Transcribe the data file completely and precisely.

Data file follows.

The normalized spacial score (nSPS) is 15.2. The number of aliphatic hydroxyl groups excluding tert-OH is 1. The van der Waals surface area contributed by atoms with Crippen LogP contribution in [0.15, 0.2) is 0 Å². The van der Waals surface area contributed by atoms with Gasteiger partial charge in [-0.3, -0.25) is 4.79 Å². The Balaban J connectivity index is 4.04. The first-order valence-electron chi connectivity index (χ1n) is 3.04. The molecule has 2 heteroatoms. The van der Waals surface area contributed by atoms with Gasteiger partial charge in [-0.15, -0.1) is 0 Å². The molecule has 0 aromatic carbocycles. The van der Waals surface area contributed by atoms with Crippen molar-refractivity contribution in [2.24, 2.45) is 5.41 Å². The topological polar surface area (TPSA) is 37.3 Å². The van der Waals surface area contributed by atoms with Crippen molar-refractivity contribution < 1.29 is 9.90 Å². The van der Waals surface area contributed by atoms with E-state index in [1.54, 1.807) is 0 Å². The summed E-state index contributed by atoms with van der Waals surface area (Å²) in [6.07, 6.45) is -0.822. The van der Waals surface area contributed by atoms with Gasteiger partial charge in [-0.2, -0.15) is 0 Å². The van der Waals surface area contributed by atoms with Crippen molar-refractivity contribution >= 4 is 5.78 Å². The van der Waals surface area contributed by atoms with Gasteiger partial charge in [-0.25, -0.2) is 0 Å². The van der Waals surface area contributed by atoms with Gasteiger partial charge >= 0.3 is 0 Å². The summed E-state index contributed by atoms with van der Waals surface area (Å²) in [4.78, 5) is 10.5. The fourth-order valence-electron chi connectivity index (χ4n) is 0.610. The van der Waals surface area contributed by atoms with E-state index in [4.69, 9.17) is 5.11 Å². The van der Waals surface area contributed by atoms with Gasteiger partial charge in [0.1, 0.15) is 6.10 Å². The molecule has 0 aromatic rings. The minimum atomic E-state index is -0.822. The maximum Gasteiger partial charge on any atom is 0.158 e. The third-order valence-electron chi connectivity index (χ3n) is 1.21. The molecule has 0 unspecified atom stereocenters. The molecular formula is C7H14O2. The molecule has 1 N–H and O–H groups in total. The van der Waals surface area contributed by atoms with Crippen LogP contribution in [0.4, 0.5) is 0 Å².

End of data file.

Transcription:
The normalized spacial score (nSPS) is 15.2. The number of aliphatic hydroxyl groups excluding tert-OH is 1. The van der Waals surface area contributed by atoms with Crippen LogP contribution in [0.15, 0.2) is 0 Å². The van der Waals surface area contributed by atoms with Gasteiger partial charge in [-0.3, -0.25) is 4.79 Å². The Balaban J connectivity index is 4.04. The first-order valence-electron chi connectivity index (χ1n) is 3.04. The molecule has 2 heteroatoms. The van der Waals surface area contributed by atoms with Gasteiger partial charge in [-0.15, -0.1) is 0 Å². The molecule has 0 aromatic carbocycles. The van der Waals surface area contributed by atoms with Crippen molar-refractivity contribution in [2.24, 2.45) is 5.41 Å². The topological polar surface area (TPSA) is 37.3 Å². The van der Waals surface area contributed by atoms with Crippen molar-refractivity contribution < 1.29 is 9.90 Å². The van der Waals surface area contributed by atoms with E-state index in [1.54, 1.807) is 0 Å². The summed E-state index contributed by atoms with van der Waals surface area (Å²) in [6.07, 6.45) is -0.822. The van der Waals surface area contributed by atoms with Gasteiger partial charge in [-0.2, -0.15) is 0 Å². The van der Waals surface area contributed by atoms with Crippen molar-refractivity contribution >= 4 is 5.78 Å². The van der Waals surface area contributed by atoms with Gasteiger partial charge in [-0.25, -0.2) is 0 Å². The van der Waals surface area contributed by atoms with Gasteiger partial charge >= 0.3 is 0 Å². The summed E-state index contributed by atoms with van der Waals surface area (Å²) in [4.78, 5) is 10.5. The fourth-order valence-electron chi connectivity index (χ4n) is 0.610. The van der Waals surface area contributed by atoms with E-state index in [4.69, 9.17) is 5.11 Å². The van der Waals surface area contributed by atoms with Gasteiger partial charge in [0.1, 0.15) is 6.10 Å². The molecule has 0 aromatic rings. The minimum atomic E-state index is -0.822. The maximum Gasteiger partial charge on any atom is 0.158 e. The third-order valence-electron chi connectivity index (χ3n) is 1.21. The molecule has 0 unspecified atom stereocenters. The molecular formula is C7H14O2. The molecule has 1 N–H and O–H groups in total. The van der Waals surface area contributed by atoms with Crippen LogP contribution in [0.4, 0.5) is 0 Å².